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Andreas Vesalius (1514-1564)

Tabulae Anatomicae Sex

The first great challenge to Galenic orthodoxy in the description of the human body came with Andreas Vesalius, described by Garrison as the ‘most commanding figure in European medicine after Galen and before Harvey’. At fifteen Vesalius enrolled at the University of Louvain to study the liberal arts, traveling in 1533 to Paris to pursue the study of medicine and anatomy under Jacobus Sylvius and Johann Guinther, both exponents of the Galenic school. In the preface of the De humani corporis fabrica, he states that during his studies at Paris he had himself dissected a corpse in the presence of undergraduates.

Owing to the war between France and the forces of the Emperor, he was obliged to leave France, and returned to Louvain where he conducted an anatomical demonstration before the medical and other faculties. Vesalius completed his medical training at Padua, where in 1537, after due examination, he was appointed as teacher in surgery and anatomy, a position he held until 1544.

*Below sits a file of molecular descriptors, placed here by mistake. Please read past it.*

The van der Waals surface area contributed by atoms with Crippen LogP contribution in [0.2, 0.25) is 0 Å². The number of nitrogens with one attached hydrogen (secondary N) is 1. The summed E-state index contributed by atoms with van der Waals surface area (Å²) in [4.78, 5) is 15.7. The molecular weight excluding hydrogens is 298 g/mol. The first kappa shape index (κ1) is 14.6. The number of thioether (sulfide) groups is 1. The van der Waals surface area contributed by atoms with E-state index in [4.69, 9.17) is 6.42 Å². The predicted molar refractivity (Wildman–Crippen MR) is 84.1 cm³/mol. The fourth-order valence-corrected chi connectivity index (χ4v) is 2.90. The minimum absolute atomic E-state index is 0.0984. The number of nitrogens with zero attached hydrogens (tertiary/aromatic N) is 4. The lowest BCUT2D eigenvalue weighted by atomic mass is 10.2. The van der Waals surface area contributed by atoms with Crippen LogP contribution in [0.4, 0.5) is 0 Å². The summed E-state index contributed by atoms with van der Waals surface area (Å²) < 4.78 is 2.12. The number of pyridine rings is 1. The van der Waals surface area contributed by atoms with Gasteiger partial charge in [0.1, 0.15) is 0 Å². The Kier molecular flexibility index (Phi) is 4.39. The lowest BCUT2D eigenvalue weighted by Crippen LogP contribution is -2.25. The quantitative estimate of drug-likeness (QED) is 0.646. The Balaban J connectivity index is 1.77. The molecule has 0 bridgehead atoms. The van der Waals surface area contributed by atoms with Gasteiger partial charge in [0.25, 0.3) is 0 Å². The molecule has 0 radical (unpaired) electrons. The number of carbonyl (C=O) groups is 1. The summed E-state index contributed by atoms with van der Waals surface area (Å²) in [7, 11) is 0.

For the benefit of his students and at their request, these six plates constitute Vesalius’ first anatomical publication, and set a new standard in anatomical illustration. Only two complete sets of the original edition exist, one in the Bibliotheca Nazionale Marciana, and the copy on display, which was presented to the Hunterian Museum by Sir John Stirling Maxwell.

The three sketches of the vascular system below were made by Vesalius himself. However, despite their artistic quality, they still belong essentially to the old Anatomy showing the five lobed liver, the venous system arising from the liver, the long protruding coccyx of the ape, etc.

Click on thumbnails for larger images.

These sketches below of the skeleton were made under Vesalius’ direction by Joannes Stephanus of Calcar and were based upon his first dissection at Padua as a professional anatomist.